Just as Brutus puts it, power corrupts even the noblest. Power and the quest for it have been the nature of humankind, especially among ambitious individuals. While instances occur when the quest leads to the success of both the individual and the state, other instances, the result is marked by massive failure, characterized by either death of interested persons, fragmentation of the nation, or both. The latter case applies to Caesar and his close friends, as well as the territory of Rome.
Caesar creates a good rapport between him and the society, and his fame among the people increases considerably to an extent that the majority of the people start visioning him as being a king over them. However, Brutus, being aware of the fact that power corrupts, does not want Caesar to become king, as the position would give him absolute power, which would turn him from the generous popular individual to a tyrant. He, therefore, conspires to Kill Caesar claiming that it is through killing him that he could save his noble friend from becoming a tyrant (Julius Caesar, Act 2 Scene 1). While this may appear to be Brutus’ argument for killing Caesar, the major reason behind his action is that he wants to have the same power for himself, revealing that his personal quest for power has turned him into a bloodthirsty, irrational individual.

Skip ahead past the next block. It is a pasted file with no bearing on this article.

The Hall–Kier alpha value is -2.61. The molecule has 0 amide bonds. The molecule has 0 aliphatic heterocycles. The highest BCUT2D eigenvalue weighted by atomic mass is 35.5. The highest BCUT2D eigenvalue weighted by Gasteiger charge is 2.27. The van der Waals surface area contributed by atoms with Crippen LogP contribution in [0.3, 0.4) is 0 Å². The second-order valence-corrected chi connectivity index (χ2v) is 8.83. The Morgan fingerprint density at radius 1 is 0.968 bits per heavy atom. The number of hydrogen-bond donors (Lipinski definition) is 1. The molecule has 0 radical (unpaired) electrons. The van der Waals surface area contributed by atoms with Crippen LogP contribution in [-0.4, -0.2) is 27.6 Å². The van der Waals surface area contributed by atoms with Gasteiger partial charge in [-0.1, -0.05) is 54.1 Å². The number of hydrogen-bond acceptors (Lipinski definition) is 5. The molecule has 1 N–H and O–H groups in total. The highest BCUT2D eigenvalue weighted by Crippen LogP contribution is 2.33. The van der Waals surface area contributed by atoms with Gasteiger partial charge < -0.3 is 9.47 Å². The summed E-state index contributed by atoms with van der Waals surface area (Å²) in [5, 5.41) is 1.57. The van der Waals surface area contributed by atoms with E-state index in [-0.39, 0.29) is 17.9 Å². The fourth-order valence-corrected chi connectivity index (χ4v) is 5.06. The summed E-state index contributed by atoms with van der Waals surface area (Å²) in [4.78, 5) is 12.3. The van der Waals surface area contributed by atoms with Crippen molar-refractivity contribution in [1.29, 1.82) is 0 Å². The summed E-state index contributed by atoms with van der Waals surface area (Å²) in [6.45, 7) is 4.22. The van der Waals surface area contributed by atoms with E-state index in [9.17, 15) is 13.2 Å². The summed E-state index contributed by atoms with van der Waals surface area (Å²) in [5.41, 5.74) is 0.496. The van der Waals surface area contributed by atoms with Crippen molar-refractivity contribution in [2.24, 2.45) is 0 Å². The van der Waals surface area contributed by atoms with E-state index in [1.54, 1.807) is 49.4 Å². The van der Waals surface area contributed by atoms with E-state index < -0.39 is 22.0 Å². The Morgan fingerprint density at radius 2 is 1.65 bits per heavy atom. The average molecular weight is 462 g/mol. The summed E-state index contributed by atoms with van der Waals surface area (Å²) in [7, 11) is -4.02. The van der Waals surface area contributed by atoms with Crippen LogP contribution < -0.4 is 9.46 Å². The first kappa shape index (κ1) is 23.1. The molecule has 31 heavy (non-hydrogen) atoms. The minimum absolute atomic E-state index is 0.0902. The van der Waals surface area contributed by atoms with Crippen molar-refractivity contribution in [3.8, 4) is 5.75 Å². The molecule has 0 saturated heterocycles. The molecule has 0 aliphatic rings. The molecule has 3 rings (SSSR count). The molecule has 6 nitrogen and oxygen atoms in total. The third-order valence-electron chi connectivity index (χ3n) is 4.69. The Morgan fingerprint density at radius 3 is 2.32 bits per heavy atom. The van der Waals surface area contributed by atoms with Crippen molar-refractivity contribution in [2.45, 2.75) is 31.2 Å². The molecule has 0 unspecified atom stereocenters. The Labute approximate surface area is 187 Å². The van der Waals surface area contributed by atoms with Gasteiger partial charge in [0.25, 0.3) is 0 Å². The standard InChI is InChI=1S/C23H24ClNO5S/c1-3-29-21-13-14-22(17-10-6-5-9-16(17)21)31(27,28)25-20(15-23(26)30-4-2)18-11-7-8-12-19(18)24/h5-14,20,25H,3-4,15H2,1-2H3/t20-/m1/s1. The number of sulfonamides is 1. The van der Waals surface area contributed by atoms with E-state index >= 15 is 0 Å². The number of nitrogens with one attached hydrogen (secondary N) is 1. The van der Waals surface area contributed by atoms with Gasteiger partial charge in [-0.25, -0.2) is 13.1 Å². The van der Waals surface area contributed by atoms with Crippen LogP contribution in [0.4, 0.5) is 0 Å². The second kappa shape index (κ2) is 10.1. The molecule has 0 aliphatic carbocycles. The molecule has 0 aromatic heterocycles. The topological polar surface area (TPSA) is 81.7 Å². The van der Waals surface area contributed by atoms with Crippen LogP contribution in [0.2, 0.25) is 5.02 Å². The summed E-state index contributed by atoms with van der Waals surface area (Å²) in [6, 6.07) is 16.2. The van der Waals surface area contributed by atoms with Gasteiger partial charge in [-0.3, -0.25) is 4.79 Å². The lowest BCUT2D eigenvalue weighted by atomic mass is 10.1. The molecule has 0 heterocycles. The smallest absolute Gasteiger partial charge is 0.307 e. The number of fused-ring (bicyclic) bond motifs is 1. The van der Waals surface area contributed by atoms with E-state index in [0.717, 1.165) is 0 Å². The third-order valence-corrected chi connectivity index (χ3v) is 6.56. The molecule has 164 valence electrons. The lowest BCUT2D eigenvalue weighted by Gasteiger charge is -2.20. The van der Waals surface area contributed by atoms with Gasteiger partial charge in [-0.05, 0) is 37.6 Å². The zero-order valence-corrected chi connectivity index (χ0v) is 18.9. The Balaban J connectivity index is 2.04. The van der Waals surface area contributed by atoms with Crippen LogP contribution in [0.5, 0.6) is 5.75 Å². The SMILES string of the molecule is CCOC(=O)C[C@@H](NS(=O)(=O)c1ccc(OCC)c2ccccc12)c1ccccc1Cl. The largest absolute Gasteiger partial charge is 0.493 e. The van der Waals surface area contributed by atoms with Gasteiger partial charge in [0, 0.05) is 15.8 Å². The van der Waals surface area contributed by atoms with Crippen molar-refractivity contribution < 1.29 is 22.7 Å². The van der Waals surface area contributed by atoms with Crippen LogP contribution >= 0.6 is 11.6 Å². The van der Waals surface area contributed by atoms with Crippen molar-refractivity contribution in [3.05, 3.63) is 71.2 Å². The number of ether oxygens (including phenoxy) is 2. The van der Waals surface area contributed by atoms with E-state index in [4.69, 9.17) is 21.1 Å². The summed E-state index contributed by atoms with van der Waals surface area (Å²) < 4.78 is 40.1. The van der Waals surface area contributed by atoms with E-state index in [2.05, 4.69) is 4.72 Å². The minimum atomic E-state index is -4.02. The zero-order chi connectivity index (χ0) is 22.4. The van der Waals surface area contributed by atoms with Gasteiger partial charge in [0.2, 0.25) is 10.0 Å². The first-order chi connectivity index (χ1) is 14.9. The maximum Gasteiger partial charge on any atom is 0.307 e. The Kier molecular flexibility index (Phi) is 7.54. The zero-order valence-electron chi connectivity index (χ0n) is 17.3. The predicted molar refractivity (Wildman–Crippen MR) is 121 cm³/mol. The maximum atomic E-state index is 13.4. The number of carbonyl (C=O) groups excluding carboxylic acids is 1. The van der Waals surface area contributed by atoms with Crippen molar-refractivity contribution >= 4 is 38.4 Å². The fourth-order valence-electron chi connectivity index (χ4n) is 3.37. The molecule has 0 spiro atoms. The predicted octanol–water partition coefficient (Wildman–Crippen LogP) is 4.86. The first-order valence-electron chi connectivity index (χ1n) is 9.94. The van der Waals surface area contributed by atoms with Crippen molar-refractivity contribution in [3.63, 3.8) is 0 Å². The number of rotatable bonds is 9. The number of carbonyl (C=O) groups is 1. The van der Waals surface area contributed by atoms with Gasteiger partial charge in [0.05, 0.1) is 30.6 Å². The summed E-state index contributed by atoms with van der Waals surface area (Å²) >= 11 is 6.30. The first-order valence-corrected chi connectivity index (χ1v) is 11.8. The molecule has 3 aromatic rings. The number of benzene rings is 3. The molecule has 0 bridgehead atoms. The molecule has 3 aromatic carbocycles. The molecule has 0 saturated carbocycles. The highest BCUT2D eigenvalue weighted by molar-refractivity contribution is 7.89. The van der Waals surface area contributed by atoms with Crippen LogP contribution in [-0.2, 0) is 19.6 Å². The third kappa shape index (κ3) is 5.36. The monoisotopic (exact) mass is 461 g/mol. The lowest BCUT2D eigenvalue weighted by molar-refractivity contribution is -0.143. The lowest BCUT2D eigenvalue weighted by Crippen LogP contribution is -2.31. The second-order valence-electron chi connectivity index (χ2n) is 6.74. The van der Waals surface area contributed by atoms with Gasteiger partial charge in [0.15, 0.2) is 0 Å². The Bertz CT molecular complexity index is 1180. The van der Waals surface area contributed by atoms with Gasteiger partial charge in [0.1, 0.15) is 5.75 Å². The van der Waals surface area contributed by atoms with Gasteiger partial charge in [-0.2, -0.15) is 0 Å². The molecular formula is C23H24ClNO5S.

Brutus’ idea of killing Caesar as a means of protecting him from assuming power and thus transforming him into a tyrant is not well-advised. While it may initially appear to be appropriate in light of friendship, the consequences are far much worse in comparison to what the victim, Caesar, may have done had he lived to become king. In addition, the confusion that ensues after the death of Caesar portrays the negative side of Brutus’ decision. We also observe that the quest for power is what leads to the death of Brutus himself.
At the end of the play, the state of Rome remains in the hands of Antony, Lepidus and Octavius, tough marked by continued struggles as the latter tries to impose himself as being more superior. Given this struggle that follows the death of Caesar, and to the fact that Britain was under Roman leadership at the time, the reaction of Queen Elizabeth would probably that of remorse at the fall of the empire. Secondly, the ascension to power the three individuals turns the Roman regime to a tyrannical one, in which the rulers do everything within their powers to keep the leadership to them. Furthermore, we also observe that the quest for more power continues as Antony seeks to have complete control over Rome, and teams up with Egyptian ruler to dislodge Octavius from power. This quest fails and Octavius becomes the overall ruler of the empire following the death of Brutus and Cassius, and after defeating Antony and the Egyptian forces. We thus note that the idea for killing Caesar was to help the above-mentioned individuals become the rulers of the empire, and not for the good of Rome.
The quest for power as we have observed led to the death of Caesar. Power itself is also corrupting as we see Octavius imposing himself as being more powerful. We also note that the death of Caesar leads to an uprising that threatens to tear the empire apart, and sees the ascension to power of murderous individuals who inflict great pain and suffering to the lives of Roman citizens.
Shakespeare, W. Julius Caesar. Retrieved from http://shakespeare.mit.edu/julius_caesar/full.html